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calculated recently that I have been bald for 17 years. Seventeen years? It seems impossible. Seventeen of my 35 years, almost half my life, without any hair at all – no lashes, brows, leg or arm hair, and certainly no hair on my head. It doesn’t seem that long. I can still remember exactly how it felt to stand in my boyfriend’s flat and, oddly detached, survey the bedroom floor, every inch coated with a thick layer of my hair. I remember shaving off the remaining straggly sections a month later on holiday in Rome. I remember buying my first wig in desperation from Selfridges, the salesgirls sympathetic, but at a loss how to help. I finally chose a shoulder-length strawberry blonde bob, far removed from my real dark short crop of a few months previously. I remember the misery of losing my eyebrows and lashes a few months later, and how much more devastating that seemed than losing the hair on my head. How odd your face looks without that punctuation, how painfully I missed mascara. No-one knows quite what causes alopecia, an immune disorder where the body ceases to recognise hair follicles,
Red / maRch 2008
Can you imagine life without hair? as a teenager, emma Beddington lost all hers (yes, all of it). now 35, she Confesses she still hasn’t quite Come to terms with it
phOtOg R aph cl au dia jan k e
more than anythIng’
and instead attacks them. Stress is often cited as a trigger and I was certainly stressed after a first undergraduate year at Oxford, juggling a fraught long-distance relationship and a demanding course. Exhausted, I went to stay with my boyfriend in France at the beginning of the summer. Within a week, my hair was coming out in handfuls. Every morning, I would wake, with a distinct sense of unreality, to see my pillow covered in hair. Returning to Oxford two months later
‘On good days, I’m optimistic: at least I have smooth skin all the time, no rasp of leg stubble’
with a ginger wig, befuddled with antidepressants, I was still in shock. I never believed for a second, back then, that it might be permanent. I recall very clearly thinking, when my boyfriend proposed to me a few years later, that there was no way I would ever get married bald, have children bald, live my life bald. It seemed inconceivable. Apart from anything else, I couldn’t imagine the photos. I spent the first two years after losing my hair in aggressive treatment with high doses of steroids intended to
dampen the immune response that causes alopecia. The steroids made me puffy and ravenous. I put on weight and struggled miserably with a salt-free, calorie-restricted diet to manage the weight gain and high blood pressure, decimating my self-esteem still further. There was never any regrowth. Instead, I became acutely bulimic, desperate to control my weight if I could control nothing else, and battling the effects the steroids had on my appetite. I spent a year alternating very restrictive eating and occasional binges on junk food, followed by purging, spending wretched hours in college toilets. With excellent, gentle therapy, I managed to break the bingepurge cycles, but my eating remained restrictive for years. Unable to do anything about my missing hair, I did everything I could to feel as attractive, and as in control, as I possibly could. Through my finals and into my early years as a junior lawyer, I ate rigidly, obsessively, spent huge swathes of my salary on make-up and clothes, exercised religiously, took supplements, gave up alcohol. I look back on that period with huge regret. I don’t remember having much fun, or ever allowing myself to kick back 7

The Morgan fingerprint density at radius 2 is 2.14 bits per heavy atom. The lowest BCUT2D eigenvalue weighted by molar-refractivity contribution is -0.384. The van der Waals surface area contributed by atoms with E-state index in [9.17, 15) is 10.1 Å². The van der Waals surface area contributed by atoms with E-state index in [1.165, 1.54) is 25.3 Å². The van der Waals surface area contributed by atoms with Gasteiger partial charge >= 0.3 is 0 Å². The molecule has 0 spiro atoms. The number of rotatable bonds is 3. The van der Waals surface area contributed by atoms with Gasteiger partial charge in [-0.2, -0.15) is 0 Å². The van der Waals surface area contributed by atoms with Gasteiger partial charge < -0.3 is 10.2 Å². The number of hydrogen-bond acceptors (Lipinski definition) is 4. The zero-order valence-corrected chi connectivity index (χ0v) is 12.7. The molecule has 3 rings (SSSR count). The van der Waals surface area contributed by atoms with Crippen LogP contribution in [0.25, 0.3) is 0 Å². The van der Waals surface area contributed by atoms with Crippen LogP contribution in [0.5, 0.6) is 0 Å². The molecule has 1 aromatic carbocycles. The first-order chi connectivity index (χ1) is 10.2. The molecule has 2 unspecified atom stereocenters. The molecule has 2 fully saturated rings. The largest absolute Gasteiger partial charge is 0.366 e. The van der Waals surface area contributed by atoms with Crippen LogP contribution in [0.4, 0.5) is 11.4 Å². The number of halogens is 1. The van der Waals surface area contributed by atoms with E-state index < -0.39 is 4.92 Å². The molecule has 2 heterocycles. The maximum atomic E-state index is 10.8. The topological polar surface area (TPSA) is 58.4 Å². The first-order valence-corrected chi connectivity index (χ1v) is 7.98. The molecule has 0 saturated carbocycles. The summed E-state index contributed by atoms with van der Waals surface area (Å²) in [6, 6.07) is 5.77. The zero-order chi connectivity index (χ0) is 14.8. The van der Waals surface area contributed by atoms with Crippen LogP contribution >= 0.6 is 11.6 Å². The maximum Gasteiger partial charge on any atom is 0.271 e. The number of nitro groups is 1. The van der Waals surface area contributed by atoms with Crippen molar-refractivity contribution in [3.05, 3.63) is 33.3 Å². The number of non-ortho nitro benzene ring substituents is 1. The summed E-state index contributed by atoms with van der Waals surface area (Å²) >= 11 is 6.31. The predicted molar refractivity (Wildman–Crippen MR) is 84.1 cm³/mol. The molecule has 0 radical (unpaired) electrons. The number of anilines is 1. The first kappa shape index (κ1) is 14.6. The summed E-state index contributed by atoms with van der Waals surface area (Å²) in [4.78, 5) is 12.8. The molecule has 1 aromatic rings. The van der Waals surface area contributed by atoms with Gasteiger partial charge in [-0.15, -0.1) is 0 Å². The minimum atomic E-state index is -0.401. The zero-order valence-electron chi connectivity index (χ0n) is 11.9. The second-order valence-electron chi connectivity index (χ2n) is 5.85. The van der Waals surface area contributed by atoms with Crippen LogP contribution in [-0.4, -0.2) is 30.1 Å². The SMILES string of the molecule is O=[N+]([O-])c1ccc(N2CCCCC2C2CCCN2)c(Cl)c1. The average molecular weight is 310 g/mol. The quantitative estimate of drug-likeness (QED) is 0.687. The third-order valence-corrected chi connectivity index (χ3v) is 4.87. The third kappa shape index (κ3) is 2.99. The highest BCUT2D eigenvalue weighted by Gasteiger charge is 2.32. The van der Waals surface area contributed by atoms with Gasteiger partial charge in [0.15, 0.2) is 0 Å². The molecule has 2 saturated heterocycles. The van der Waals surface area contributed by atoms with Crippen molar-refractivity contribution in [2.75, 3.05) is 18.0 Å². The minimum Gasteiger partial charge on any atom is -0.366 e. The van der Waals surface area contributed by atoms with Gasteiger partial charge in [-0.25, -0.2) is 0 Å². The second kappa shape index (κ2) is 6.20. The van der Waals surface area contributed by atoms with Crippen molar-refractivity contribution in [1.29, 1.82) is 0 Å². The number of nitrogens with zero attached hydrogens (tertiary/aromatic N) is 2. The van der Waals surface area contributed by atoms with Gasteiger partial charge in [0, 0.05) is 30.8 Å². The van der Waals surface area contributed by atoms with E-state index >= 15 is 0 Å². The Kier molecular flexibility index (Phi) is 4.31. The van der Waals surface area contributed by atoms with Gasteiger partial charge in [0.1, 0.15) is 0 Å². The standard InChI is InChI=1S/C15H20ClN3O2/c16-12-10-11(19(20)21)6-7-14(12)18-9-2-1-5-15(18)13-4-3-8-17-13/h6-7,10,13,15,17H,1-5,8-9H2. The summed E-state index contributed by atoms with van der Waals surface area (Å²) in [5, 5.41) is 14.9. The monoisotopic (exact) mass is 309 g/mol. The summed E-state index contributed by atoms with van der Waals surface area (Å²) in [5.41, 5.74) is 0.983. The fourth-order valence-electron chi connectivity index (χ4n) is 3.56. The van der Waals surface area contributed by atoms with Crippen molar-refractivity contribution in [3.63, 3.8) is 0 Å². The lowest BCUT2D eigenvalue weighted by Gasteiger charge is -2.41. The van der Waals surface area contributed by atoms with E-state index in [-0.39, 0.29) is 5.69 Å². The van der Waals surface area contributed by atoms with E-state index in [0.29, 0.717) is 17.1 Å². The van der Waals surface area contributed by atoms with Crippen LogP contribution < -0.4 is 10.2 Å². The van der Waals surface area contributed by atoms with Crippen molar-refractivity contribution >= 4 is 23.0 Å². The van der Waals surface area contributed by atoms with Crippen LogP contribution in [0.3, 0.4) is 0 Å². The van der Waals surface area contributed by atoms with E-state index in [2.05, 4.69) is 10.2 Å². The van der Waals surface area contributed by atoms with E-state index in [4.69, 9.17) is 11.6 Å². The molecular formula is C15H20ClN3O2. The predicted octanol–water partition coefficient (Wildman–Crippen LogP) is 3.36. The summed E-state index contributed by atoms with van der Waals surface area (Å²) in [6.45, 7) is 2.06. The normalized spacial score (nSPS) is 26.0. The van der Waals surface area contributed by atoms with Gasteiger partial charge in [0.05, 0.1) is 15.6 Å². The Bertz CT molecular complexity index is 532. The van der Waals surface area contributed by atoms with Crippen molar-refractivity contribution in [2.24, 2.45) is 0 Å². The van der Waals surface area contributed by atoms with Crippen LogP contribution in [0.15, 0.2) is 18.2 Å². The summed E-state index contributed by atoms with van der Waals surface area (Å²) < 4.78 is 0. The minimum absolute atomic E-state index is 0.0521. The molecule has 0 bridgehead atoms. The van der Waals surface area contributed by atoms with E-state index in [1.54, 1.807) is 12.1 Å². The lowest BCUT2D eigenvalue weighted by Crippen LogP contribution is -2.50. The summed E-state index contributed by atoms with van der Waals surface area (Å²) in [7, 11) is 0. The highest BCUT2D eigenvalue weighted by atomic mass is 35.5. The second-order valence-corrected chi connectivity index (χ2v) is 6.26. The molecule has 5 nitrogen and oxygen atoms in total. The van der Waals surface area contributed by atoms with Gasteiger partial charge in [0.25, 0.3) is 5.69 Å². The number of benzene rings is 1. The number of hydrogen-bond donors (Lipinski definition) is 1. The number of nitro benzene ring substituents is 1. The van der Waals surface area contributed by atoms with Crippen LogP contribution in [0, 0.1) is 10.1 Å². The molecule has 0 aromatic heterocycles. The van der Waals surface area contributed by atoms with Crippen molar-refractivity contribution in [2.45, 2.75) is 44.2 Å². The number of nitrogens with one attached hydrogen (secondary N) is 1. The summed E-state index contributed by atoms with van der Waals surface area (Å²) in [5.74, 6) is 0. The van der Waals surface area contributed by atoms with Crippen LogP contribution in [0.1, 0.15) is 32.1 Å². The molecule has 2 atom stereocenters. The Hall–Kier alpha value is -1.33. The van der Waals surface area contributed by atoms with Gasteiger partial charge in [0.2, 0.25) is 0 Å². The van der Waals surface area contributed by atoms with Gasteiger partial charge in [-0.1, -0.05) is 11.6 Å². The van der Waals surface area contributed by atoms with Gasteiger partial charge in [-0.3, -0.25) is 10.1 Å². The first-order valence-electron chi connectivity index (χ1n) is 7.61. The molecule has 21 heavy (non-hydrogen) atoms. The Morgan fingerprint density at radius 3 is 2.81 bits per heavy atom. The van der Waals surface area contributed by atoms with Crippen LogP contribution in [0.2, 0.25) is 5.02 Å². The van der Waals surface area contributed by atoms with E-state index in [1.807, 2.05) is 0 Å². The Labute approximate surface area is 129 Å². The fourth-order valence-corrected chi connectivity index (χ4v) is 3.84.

Red / june 2010
and relax. Instead, I recall lying in bed every night, counting off on my fingers how many different types of fruit and vegetables I had managed to eat that day. My boyfriend loyally stuck with me throughout, even though I can’t have been any fun to live with. Gradually, with better wigs and skilful cosmetics, I began to feel a bit better about myself. But the real turning point came when, aged 26, after nearly a year of trying, I became ecstatically pregnant with my first child. Somewhere in the desire to conceive and the excitement of becoming parents, the focus shifted away from being bald. I was pregnant, then a mother, with all the new perspectives that brought. I don’t know if I finally accepted my alopecia – I’m not sure I ever will – but I certainly had more important things to think about.